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Published 23 August 2012 04:58, Updated 23 August 2012 05:00
The second of the Momentum series focused on how to improve talent management Russell Barton
If there’s one topic that will get a vigorous response from a breakfast audience in Perth it’s that of flexible working. That’s what BRW found at a BRW/GE Capital breakfast on talent management in the Western Australia capital earlier this month.
When a woman in the audience remarked that the debate about flexibility centred on working mothers rather than fathers or non-parents, almost everyone in the audience – and on the stage – agreed.
Simon Winfield, senior regional director of Hays, was one of the breakfast speakers and he agreed that there weren’t a lot of examples of flexible working arrangements for men.
“It does seem the preserve of working mums – it’s not a topic that we come across very often. Even in our own business, it’s not a subject that has really ever been broached,” he says.
It’s not impossible for fathers to get flexible arrangements. At IT group OBS – the winner of the BRW Best Place to Work this year – another breakfast speaker managing director Andy Neumann says a senior member of the team is a part-time working dad in the Melbourne office.
“He’s more productive on a three-day-a-week basis than he was five days a week when he worked for us years ago before [the baby],” Neumann says.
However, he warns that accommodating flexibility isn’t easy. He says it requires the right job and the right environment to work properly. “It’s about having the support of the organisation,” he says. “I’ve worked in places where it’s been a challenge.”
There’s no doubt that flexibility is a perk that more often is afforded to high performers in order to retain them.
Speaker Kym Illman, founder and managing director at marketing group Messages on Hold, says he affords flexibility to some workers but “it boils down to how good an employee they are. If you think that you are not going to get the best out of them, you will be reluctant to allow flexibility.”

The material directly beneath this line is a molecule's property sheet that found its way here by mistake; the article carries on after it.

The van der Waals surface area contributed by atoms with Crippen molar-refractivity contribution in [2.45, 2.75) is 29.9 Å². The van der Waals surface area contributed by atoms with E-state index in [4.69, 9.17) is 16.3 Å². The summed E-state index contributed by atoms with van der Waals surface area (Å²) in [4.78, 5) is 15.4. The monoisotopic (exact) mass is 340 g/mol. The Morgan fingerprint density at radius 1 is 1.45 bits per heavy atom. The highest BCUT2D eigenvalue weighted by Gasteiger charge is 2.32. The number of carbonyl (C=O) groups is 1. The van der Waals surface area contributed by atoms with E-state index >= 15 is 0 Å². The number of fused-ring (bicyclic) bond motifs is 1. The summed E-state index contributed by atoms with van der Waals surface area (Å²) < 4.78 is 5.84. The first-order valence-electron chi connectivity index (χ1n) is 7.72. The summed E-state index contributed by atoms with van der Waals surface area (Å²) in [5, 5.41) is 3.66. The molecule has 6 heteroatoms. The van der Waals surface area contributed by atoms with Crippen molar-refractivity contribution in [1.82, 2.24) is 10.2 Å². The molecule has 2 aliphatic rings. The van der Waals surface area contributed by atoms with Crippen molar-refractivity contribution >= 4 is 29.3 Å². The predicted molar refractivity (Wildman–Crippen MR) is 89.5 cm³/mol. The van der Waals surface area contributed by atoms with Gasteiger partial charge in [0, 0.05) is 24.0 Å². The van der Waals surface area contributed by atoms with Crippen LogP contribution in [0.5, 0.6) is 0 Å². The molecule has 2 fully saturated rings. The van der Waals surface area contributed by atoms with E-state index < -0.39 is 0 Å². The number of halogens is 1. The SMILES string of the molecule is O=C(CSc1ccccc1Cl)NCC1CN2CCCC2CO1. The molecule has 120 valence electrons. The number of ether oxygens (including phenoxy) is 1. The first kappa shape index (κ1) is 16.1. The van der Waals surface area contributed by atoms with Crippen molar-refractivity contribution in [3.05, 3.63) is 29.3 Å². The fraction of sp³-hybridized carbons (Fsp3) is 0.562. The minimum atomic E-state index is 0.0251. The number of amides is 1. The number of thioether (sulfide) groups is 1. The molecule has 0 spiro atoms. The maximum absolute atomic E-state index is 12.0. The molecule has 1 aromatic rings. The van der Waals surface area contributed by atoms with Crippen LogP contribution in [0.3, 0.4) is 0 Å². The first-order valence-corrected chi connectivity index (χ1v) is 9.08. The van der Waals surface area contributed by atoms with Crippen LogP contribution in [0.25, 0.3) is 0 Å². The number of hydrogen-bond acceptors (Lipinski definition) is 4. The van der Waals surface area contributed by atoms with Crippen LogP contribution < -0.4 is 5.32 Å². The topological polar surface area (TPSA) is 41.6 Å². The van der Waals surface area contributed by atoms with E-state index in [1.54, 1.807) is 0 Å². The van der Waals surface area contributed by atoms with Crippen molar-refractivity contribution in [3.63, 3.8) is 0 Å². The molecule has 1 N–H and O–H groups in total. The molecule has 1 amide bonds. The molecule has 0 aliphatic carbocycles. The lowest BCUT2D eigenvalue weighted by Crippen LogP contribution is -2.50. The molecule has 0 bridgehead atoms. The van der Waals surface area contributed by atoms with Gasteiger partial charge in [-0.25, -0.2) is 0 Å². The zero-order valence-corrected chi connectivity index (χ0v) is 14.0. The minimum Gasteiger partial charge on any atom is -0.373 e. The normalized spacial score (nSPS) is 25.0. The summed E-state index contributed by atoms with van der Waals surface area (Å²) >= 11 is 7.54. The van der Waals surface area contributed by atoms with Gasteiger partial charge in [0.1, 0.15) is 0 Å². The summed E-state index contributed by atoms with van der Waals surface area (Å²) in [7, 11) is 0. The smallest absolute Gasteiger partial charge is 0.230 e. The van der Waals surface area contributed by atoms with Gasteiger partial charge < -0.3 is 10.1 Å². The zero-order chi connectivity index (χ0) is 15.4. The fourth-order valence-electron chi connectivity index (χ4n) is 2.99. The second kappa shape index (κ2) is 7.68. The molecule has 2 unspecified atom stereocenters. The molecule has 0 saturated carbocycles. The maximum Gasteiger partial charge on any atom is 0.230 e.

Apart from retaining talent, another issue is finding talent. An number of companies now use social media as a talent finding tool.
At Hays, Winfield says that he’s seeing an increased use of LinkedIn. “Technology has had a significant impact on not only how our clients recruit but how we recruit as well,” he says.
In a recent survey by the recruiter, 70 per cent of clients and candidates referred to LinkedIn as a source when they were looking for a new job. “For the candidates, it wasn’t just a case of looking for a new job but they also looked to LinkedIn and Facebook for insight into that company and the person that they were going to work for. They are investigating your business.”
At OBS, Neumann says the company uses LinkedIn to find and qualify talent.
“If a candidate comes across your desk you can pop them up on LinkedIn and see who they are connected to,” he says. He sees this as a way of finding out things that don’t come through on a CV, such as working style.
Hiring people from overseas is particularly relevant in the WA market where talent is thin on the ground. Illman has noticed that only 20 per cent of new candidates are now Australian. The rest are from overseas. Currently there’s a deluge of Irish talent in the market.
According to Winfield, people’s attitudes to moving for a job have changed since the GFC. “People are far more willing to move for a job,” he says. However, many firms struggle with cultural issues. Winfield notes that a recent Hays survey shows that 26 per cent of companies would not consider hiring someone from overseas.
It’s worth remembering as companies struggle to get staff in a tight market that money is never seen as the main reason that people stay in jobs. “It’s important but it’s not the driving factor,” says Illman. He’s recently had to shore up a couple of key positions with higher remuneration. “It put smiles on their faces but it’s a short-term thing. Day to day enjoyment is the thing that keeps people coming back.”
For Neumann, pay is about demonstrating to people that they are valued at work.
“You’ve got to pay people fairly, give them something that makes them feel good when they go home and see their pay cheque,” he says.
A gap between what companies say about their workplace and what people actually experience when they start to work there has led to a certain level of employee dissatisfaction.
A Hays survey shows that 35 per cent of people say that what they were told in the recruitment process was nothing like what they experienced when they started. “You have to do what you say you are going to do,” says Winfield.
“You cannot fake it,” agrees Neumann. “You’ve got to commit to what you are doing, be consistent and do it with a sense of clarity.”
He says one way to check if a company is doing well is noting whether your staff will advocate for you on social media forums.
For more events in the Momentum Series, see www.brw.com.au/events for details.